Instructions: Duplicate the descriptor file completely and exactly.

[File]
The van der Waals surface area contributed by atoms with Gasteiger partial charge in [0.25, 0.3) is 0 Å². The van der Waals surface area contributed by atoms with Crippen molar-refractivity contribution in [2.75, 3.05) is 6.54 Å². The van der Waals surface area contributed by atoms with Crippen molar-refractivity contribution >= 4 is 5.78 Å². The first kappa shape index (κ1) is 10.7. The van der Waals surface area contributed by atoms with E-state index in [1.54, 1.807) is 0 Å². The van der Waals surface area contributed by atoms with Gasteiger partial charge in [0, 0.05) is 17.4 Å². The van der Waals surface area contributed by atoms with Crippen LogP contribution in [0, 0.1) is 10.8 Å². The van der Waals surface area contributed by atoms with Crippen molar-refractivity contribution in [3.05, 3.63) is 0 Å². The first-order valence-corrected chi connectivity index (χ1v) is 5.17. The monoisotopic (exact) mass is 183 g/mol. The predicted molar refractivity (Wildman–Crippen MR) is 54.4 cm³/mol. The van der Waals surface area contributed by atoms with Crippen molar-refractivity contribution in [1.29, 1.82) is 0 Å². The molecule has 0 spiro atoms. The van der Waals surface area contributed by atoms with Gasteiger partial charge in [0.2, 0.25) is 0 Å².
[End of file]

The van der Waals surface area contributed by atoms with Gasteiger partial charge in [0.25, 0.3) is 0 Å². The van der Waals surface area contributed by atoms with Crippen molar-refractivity contribution in [2.75, 3.05) is 6.54 Å². The van der Waals surface area contributed by atoms with Crippen molar-refractivity contribution >= 4 is 5.78 Å². The first kappa shape index (κ1) is 10.7. The van der Waals surface area contributed by atoms with E-state index in [1.54, 1.807) is 0 Å². The van der Waals surface area contributed by atoms with Gasteiger partial charge in [0, 0.05) is 17.4 Å². The van der Waals surface area contributed by atoms with Crippen LogP contribution in [0, 0.1) is 10.8 Å². The van der Waals surface area contributed by atoms with Crippen molar-refractivity contribution in [3.05, 3.63) is 0 Å². The first-order valence-corrected chi connectivity index (χ1v) is 5.17. The monoisotopic (exact) mass is 183 g/mol. The predicted molar refractivity (Wildman–Crippen MR) is 54.4 cm³/mol. The van der Waals surface area contributed by atoms with Crippen molar-refractivity contribution in [1.29, 1.82) is 0 Å². The molecule has 0 spiro atoms. The van der Waals surface area contributed by atoms with Gasteiger partial charge in [0.2, 0.25) is 0 Å².